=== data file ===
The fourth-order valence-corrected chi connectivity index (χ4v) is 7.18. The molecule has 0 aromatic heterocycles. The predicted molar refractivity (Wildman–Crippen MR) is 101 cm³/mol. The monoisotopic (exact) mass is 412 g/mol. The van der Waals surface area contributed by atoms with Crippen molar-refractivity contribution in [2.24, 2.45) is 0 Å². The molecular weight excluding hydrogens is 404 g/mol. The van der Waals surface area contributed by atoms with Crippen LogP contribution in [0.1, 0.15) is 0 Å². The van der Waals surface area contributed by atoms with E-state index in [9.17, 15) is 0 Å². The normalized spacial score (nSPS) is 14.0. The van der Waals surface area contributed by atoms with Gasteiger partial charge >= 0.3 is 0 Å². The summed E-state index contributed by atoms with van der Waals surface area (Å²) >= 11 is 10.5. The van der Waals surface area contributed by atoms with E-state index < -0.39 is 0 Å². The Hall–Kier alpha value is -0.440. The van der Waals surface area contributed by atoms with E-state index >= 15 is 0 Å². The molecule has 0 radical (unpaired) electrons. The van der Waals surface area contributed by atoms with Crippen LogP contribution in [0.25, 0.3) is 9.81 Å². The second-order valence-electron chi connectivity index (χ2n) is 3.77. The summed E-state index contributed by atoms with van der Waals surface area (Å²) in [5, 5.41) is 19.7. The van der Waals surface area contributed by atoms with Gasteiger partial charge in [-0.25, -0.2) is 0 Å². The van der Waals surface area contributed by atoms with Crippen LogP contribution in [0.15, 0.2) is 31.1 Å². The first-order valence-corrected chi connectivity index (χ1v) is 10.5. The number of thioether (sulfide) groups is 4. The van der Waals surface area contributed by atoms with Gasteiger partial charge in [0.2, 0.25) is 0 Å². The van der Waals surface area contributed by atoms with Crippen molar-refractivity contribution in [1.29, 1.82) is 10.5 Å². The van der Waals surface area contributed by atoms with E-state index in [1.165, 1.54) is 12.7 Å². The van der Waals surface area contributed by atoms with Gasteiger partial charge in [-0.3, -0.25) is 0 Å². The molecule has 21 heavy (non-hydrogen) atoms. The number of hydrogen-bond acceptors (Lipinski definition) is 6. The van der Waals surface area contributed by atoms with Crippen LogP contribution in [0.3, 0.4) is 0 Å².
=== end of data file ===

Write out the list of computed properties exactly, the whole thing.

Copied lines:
The fourth-order valence-corrected chi connectivity index (χ4v) is 7.18. The molecule has 0 aromatic heterocycles. The predicted molar refractivity (Wildman–Crippen MR) is 101 cm³/mol. The monoisotopic (exact) mass is 412 g/mol. The van der Waals surface area contributed by atoms with Crippen molar-refractivity contribution in [2.24, 2.45) is 0 Å². The molecular weight excluding hydrogens is 404 g/mol. The van der Waals surface area contributed by atoms with Crippen LogP contribution in [0.1, 0.15) is 0 Å². The van der Waals surface area contributed by atoms with E-state index in [9.17, 15) is 0 Å². The normalized spacial score (nSPS) is 14.0. The van der Waals surface area contributed by atoms with Gasteiger partial charge >= 0.3 is 0 Å². The summed E-state index contributed by atoms with van der Waals surface area (Å²) >= 11 is 10.5. The van der Waals surface area contributed by atoms with E-state index < -0.39 is 0 Å². The Hall–Kier alpha value is -0.440. The van der Waals surface area contributed by atoms with E-state index >= 15 is 0 Å². The molecule has 0 radical (unpaired) electrons. The van der Waals surface area contributed by atoms with Crippen LogP contribution in [0.25, 0.3) is 9.81 Å². The second-order valence-electron chi connectivity index (χ2n) is 3.77. The summed E-state index contributed by atoms with van der Waals surface area (Å²) in [5, 5.41) is 19.7. The van der Waals surface area contributed by atoms with Gasteiger partial charge in [-0.25, -0.2) is 0 Å². The van der Waals surface area contributed by atoms with Crippen LogP contribution in [0.15, 0.2) is 31.1 Å². The first-order valence-corrected chi connectivity index (χ1v) is 10.5. The number of thioether (sulfide) groups is 4. The van der Waals surface area contributed by atoms with Gasteiger partial charge in [0.2, 0.25) is 0 Å². The van der Waals surface area contributed by atoms with Crippen molar-refractivity contribution in [1.29, 1.82) is 10.5 Å². The van der Waals surface area contributed by atoms with E-state index in [1.165, 1.54) is 12.7 Å². The van der Waals surface area contributed by atoms with Gasteiger partial charge in [-0.3, -0.25) is 0 Å². The molecule has 21 heavy (non-hydrogen) atoms. The number of hydrogen-bond acceptors (Lipinski definition) is 6. The van der Waals surface area contributed by atoms with Crippen LogP contribution in [0.3, 0.4) is 0 Å².